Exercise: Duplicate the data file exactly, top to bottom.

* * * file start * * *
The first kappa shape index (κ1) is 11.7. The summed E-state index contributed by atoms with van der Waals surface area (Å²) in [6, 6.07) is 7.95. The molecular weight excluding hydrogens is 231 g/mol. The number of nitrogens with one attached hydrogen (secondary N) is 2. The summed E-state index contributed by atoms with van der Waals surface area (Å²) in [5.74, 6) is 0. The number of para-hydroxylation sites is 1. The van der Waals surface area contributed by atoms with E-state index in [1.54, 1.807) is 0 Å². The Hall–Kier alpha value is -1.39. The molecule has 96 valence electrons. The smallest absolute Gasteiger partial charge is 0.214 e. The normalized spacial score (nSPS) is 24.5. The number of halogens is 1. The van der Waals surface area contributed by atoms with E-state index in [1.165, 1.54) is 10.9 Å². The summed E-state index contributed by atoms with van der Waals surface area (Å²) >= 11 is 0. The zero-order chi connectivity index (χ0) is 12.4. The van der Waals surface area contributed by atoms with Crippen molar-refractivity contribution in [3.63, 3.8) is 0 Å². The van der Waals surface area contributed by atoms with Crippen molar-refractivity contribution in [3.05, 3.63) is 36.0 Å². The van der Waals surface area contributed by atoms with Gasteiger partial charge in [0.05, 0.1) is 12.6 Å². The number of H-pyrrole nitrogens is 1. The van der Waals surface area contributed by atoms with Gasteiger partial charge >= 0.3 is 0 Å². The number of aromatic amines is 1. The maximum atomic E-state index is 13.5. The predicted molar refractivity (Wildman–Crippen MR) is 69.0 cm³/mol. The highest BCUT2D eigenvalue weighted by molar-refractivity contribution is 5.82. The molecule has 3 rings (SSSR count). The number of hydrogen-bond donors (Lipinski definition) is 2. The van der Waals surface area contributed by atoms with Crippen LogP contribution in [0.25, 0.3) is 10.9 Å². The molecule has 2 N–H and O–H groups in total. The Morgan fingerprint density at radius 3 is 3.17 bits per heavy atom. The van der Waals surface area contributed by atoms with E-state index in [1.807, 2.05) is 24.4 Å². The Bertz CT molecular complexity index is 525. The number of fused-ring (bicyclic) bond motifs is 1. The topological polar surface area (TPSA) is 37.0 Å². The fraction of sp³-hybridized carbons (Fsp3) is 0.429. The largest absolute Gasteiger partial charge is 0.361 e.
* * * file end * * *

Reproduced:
The first kappa shape index (κ1) is 11.7. The summed E-state index contributed by atoms with van der Waals surface area (Å²) in [6, 6.07) is 7.95. The molecular weight excluding hydrogens is 231 g/mol. The number of nitrogens with one attached hydrogen (secondary N) is 2. The summed E-state index contributed by atoms with van der Waals surface area (Å²) in [5.74, 6) is 0. The number of para-hydroxylation sites is 1. The van der Waals surface area contributed by atoms with E-state index in [1.54, 1.807) is 0 Å². The Hall–Kier alpha value is -1.39. The molecule has 96 valence electrons. The smallest absolute Gasteiger partial charge is 0.214 e. The normalized spacial score (nSPS) is 24.5. The number of halogens is 1. The van der Waals surface area contributed by atoms with E-state index in [1.165, 1.54) is 10.9 Å². The summed E-state index contributed by atoms with van der Waals surface area (Å²) >= 11 is 0. The zero-order chi connectivity index (χ0) is 12.4. The van der Waals surface area contributed by atoms with Crippen molar-refractivity contribution in [3.63, 3.8) is 0 Å². The van der Waals surface area contributed by atoms with Crippen molar-refractivity contribution in [3.05, 3.63) is 36.0 Å². The van der Waals surface area contributed by atoms with Gasteiger partial charge in [0.05, 0.1) is 12.6 Å². The number of H-pyrrole nitrogens is 1. The van der Waals surface area contributed by atoms with Gasteiger partial charge >= 0.3 is 0 Å². The number of aromatic amines is 1. The maximum atomic E-state index is 13.5. The predicted molar refractivity (Wildman–Crippen MR) is 69.0 cm³/mol. The highest BCUT2D eigenvalue weighted by molar-refractivity contribution is 5.82. The molecule has 3 rings (SSSR count). The number of hydrogen-bond donors (Lipinski definition) is 2. The van der Waals surface area contributed by atoms with Crippen LogP contribution in [0.25, 0.3) is 10.9 Å². The molecule has 2 N–H and O–H groups in total. The Morgan fingerprint density at radius 3 is 3.17 bits per heavy atom. The van der Waals surface area contributed by atoms with E-state index in [1.807, 2.05) is 24.4 Å². The Bertz CT molecular complexity index is 525. The number of fused-ring (bicyclic) bond motifs is 1. The topological polar surface area (TPSA) is 37.0 Å². The fraction of sp³-hybridized carbons (Fsp3) is 0.429. The largest absolute Gasteiger partial charge is 0.361 e.